In a posthumous 1990 essay “A Black Box: The Secret Profession of Architecture”, Reyner Banham warned of architecture’s corrosive trend toward insulating itself from discussions outside of the discipline. Decades later, architecture finds itself in an even more dire state of affairs. Despite a transformed global context, the same paternalistic model of studio culture that has existed since the Beaux Arts remains in place. “Studio culture”, as currently practiced, promotes an outdated and parochial understanding of how design knowledge is produced, valuing expertise over synthesis and image over process and practice.
It also affects the health and wellness of students. Over ten years ago, the AIAS (American Institute of Architecture Students) and NAAB (National Architectural Accrediting Board) created a new requirement for accreditation, requiring all schools to address these precise concerns through a written policy on studio and learning culture. However, many schools of architecture across the country still do not educate students about this policy nor seem to follow it.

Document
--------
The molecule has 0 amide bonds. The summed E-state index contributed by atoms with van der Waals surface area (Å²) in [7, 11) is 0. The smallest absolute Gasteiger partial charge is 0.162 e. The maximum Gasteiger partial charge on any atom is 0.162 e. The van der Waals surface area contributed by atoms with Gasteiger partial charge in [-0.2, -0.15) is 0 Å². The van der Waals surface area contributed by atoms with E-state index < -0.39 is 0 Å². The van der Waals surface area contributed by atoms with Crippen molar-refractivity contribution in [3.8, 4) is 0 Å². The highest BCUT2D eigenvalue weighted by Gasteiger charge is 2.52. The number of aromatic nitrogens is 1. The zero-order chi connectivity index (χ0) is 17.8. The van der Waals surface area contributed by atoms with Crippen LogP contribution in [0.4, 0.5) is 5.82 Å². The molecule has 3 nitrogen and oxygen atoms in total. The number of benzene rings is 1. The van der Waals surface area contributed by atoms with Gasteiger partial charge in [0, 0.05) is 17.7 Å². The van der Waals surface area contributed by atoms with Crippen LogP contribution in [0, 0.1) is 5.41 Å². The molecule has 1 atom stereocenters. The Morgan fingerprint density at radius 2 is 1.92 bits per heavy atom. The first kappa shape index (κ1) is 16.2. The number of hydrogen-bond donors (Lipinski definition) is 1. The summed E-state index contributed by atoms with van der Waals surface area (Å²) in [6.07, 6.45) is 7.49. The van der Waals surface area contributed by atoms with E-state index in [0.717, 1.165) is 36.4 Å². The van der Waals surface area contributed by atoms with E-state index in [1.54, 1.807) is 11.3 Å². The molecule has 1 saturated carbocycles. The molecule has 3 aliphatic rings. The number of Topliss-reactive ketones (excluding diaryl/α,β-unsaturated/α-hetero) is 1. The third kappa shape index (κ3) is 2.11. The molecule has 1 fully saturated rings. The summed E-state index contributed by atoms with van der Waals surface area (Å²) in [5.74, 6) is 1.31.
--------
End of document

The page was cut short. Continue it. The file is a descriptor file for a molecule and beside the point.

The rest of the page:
While there are certainly creative strengths and a generalized camaraderie fostered by traditional studio models, they do not adequately prepare students for navigating the global present. We believe there is an urgent need to reconfigure the institution of studio in order to address the pressing academic and professional issues of our time. We are putting forth what we feel are the guiding principles which must inform a progressive studio culture: agency, balance, flexibility, diversity, interactivity, interdisciplinarity, and sustainability. It is our hope these principles spur debate and much needed action for fundamentally transforming studio culture.